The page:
But regardless of where you prefer to pitch your tent, there’s nothing like camping for those of us who love to get outdoors. I do a lot of it, but not nearly enough! Get out of the house and out into nature, people!  You’ll be glad you did!

 

“Bulldog Ben” Basile

 

This feature first appeared in October of 2017

Photo credit Benjamin Lawrence Basile

 

© 2017 Ben Lawrence Basile

June 12th: The Pulse Massacre and its Aftermath

Because today makes exactly three years since the Pulse shooting took place, I’m reblogging this. We will never forget.

About Photography, Outdoor Fun, Food, Music, and Other Stuff.

When Islamic extremist and first-class hater, Omar Mateen, walked into the Pulse nightclub in Orlando’s Sodo district he was carrying a variant of the AR-15 assault rifle and a 9mm semiautomatic handgun. And a smart phone. With the two weapons he murdered 49 club patrons and with the smart phone he repeatedly checked to see if news of his hateful slaughter was trending on the internet. Truly a massacre for the digital age.

This was, as you surely know, the worst mass shooting in American history and so much has already been written about it. And will be written about it. By media in Central Florida, all over the U.S. and, quite literally, all over the world. Even without delving into that nauseating social media aspect of this, it was a singular event in America’s history; it was our only mass shooting that was both an obvious act of terror…

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Trouble in the Arctic, Trouble Everywhere

As many of you no doubt know, I post about environmental issues regularly. That’s true of thousands of bloggers, of course.

I usually give a great deal of thought to whether the tone of my posts is too dark. I often agonize over such things, truth be told.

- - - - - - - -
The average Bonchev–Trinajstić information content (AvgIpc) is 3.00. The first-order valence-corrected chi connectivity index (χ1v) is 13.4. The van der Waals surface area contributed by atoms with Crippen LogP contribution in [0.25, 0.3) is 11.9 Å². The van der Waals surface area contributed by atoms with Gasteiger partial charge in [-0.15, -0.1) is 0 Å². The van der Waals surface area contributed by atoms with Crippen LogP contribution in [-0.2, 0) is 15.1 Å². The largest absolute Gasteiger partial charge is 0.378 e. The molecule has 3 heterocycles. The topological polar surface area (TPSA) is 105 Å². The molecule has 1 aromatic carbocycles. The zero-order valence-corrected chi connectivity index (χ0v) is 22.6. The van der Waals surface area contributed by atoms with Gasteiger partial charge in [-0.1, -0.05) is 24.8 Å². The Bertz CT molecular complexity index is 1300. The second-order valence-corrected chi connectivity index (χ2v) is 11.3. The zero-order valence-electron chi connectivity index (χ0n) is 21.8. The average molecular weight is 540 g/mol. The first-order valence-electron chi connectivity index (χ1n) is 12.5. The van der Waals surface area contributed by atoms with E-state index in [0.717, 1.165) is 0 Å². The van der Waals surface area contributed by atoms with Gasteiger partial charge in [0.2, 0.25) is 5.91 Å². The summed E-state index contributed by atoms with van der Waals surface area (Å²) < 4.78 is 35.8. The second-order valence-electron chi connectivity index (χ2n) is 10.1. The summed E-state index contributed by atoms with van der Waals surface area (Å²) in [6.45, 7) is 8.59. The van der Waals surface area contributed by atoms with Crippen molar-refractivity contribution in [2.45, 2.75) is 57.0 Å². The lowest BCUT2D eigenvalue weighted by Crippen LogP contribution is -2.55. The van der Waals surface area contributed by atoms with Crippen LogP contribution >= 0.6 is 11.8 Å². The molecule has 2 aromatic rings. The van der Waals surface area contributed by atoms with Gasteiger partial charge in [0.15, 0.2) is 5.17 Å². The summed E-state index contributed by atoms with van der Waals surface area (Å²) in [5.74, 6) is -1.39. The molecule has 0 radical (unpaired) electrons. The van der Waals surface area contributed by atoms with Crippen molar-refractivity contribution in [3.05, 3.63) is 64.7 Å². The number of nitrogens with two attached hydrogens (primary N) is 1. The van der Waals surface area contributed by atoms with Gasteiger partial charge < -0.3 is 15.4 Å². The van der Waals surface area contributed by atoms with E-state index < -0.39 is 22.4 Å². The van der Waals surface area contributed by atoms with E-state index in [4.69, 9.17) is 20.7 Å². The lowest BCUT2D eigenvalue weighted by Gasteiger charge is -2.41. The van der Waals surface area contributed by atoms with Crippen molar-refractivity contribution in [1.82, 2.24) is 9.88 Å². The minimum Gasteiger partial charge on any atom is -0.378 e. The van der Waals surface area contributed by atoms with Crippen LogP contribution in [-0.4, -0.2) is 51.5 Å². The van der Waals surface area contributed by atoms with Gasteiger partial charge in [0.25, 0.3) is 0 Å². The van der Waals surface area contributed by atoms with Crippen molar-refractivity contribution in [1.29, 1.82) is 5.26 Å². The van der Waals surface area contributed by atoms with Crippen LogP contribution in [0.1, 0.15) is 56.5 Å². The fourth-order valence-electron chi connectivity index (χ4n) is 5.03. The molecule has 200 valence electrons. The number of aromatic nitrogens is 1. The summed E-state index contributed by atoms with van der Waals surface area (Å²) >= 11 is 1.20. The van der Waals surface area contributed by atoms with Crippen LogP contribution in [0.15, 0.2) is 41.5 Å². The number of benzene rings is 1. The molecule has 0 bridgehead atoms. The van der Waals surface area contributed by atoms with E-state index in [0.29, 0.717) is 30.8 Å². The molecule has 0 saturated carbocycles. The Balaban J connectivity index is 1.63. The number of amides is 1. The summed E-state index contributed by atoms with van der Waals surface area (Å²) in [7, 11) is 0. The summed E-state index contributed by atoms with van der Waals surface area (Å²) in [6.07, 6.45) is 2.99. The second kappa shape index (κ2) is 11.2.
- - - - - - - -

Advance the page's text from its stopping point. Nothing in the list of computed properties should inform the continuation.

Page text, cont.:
But the news is so overwhelmingly bad as the bill comes due, so to speak, for humanity’s stunning and persistent failures to take care of our planet, that merely passing along the plain truth about all this can sound like some blogger woke up on the wrong side of the bed.

I came across writer Dahr Jamail’s article in Truthout yesterday and could see right away that its message was timely, spot-on and needed the widest possible dissemination.

It details a lot of the most recent events that have those of us who keep an eye on environmental issues from getting much sleep. It’s not an easy read.

But you should read it. All of it.

The part of the article that deals with the importance of feeling the shock and grief that any of us feels when coming to grips with the reality of our planet’s degradation is vital. Don’t shrink back from that part of the piece. Let it all the way in.

There are so many engaged in this work. The work of sounding the alarm as we rush ever-closer to the abyss.

Don’t stop reading. Don’t turn a blind eye.

It’s time for all of us to look unflinchingly at the truth and take the actions this grave situation demands.

 

“Bulldog Ben” Basile

© 2019 Ben Lawrence Basile

Species are disappearing while humans…

Species are disappearing while humans…

It’s alarming to think about, but it’s nevertheless true that hundreds of thousands of species are disappearing while humans carry on with their ever-expanding enterprise to exploit absolutely everything on God’s green Earth.

In early March of this year–just over two months ago at the time of this writing–the Intergovernmental Science-Policy Platform on Biodiversity and Ecosystem Services, or IPBES, issued a Global assessment and highlighted for an ignorant and often-uncaring world just how grave the situation is.

Nature is collapsing at an astonishing rate and many humans are blissfully unaware that this is happening.

The assessment was quite wide-ranging and examined closely many dark trends which we have not yet addressed as aggressively as we must to keep our situation for going from merely horrible to unthinkable.

Among the issues which the assessment addressed are:

  • Land degradation
  • Plastic Pollution
  • The health of fish stocks
  • The collapse of whole ecosystems
  • The full extent of the threat to non-human species